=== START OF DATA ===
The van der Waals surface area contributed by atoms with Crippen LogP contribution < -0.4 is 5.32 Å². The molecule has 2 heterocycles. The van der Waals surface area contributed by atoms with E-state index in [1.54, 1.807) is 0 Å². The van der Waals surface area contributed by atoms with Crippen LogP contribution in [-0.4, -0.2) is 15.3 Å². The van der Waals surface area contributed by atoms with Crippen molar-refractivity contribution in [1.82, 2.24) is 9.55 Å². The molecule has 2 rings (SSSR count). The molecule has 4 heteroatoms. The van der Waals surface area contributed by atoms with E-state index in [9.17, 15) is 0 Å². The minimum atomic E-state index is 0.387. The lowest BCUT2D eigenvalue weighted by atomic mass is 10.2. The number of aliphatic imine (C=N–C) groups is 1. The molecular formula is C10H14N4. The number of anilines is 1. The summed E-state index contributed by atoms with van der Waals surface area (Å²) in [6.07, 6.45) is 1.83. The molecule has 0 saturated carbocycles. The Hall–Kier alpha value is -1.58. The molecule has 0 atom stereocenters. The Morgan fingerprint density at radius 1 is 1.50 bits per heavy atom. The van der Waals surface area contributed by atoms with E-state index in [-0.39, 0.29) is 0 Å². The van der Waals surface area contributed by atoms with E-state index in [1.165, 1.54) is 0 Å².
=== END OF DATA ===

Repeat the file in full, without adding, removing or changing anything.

The van der Waals surface area contributed by atoms with Crippen LogP contribution < -0.4 is 5.32 Å². The molecule has 2 heterocycles. The van der Waals surface area contributed by atoms with E-state index in [1.54, 1.807) is 0 Å². The van der Waals surface area contributed by atoms with Crippen LogP contribution in [-0.4, -0.2) is 15.3 Å². The van der Waals surface area contributed by atoms with Crippen molar-refractivity contribution in [1.82, 2.24) is 9.55 Å². The molecule has 2 rings (SSSR count). The molecule has 4 heteroatoms. The van der Waals surface area contributed by atoms with E-state index in [9.17, 15) is 0 Å². The minimum atomic E-state index is 0.387. The lowest BCUT2D eigenvalue weighted by atomic mass is 10.2. The number of aliphatic imine (C=N–C) groups is 1. The molecular formula is C10H14N4. The number of anilines is 1. The summed E-state index contributed by atoms with van der Waals surface area (Å²) in [6.07, 6.45) is 1.83. The molecule has 0 saturated carbocycles. The Hall–Kier alpha value is -1.58. The molecule has 0 atom stereocenters. The Morgan fingerprint density at radius 1 is 1.50 bits per heavy atom. The van der Waals surface area contributed by atoms with E-state index in [-0.39, 0.29) is 0 Å². The van der Waals surface area contributed by atoms with E-state index in [1.165, 1.54) is 0 Å².